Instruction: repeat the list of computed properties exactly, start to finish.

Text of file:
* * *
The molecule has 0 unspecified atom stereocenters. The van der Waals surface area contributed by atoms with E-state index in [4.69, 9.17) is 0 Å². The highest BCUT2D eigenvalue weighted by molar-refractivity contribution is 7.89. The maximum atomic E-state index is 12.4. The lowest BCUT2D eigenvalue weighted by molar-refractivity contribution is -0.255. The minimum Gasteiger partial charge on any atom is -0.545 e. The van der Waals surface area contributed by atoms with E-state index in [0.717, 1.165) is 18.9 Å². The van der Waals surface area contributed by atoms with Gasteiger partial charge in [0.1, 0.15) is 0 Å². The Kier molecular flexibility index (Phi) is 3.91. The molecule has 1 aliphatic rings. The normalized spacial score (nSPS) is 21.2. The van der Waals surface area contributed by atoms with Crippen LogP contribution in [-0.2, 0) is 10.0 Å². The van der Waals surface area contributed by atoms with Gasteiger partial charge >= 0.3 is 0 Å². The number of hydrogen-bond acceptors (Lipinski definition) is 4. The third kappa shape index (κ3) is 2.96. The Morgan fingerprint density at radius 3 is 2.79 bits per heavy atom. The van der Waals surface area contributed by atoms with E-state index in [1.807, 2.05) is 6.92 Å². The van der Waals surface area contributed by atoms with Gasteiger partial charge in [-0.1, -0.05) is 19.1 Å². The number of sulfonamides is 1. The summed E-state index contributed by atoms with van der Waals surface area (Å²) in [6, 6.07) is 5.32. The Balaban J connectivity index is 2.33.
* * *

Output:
The molecule has 0 unspecified atom stereocenters. The van der Waals surface area contributed by atoms with E-state index in [4.69, 9.17) is 0 Å². The highest BCUT2D eigenvalue weighted by molar-refractivity contribution is 7.89. The maximum atomic E-state index is 12.4. The lowest BCUT2D eigenvalue weighted by molar-refractivity contribution is -0.255. The minimum Gasteiger partial charge on any atom is -0.545 e. The van der Waals surface area contributed by atoms with E-state index in [0.717, 1.165) is 18.9 Å². The van der Waals surface area contributed by atoms with Gasteiger partial charge in [0.1, 0.15) is 0 Å². The Kier molecular flexibility index (Phi) is 3.91. The molecule has 1 aliphatic rings. The normalized spacial score (nSPS) is 21.2. The van der Waals surface area contributed by atoms with Crippen LogP contribution in [-0.2, 0) is 10.0 Å². The van der Waals surface area contributed by atoms with Gasteiger partial charge >= 0.3 is 0 Å². The number of hydrogen-bond acceptors (Lipinski definition) is 4. The third kappa shape index (κ3) is 2.96. The Morgan fingerprint density at radius 3 is 2.79 bits per heavy atom. The van der Waals surface area contributed by atoms with E-state index in [1.807, 2.05) is 6.92 Å². The van der Waals surface area contributed by atoms with Gasteiger partial charge in [-0.1, -0.05) is 19.1 Å². The number of sulfonamides is 1. The summed E-state index contributed by atoms with van der Waals surface area (Å²) in [6, 6.07) is 5.32. The Balaban J connectivity index is 2.33.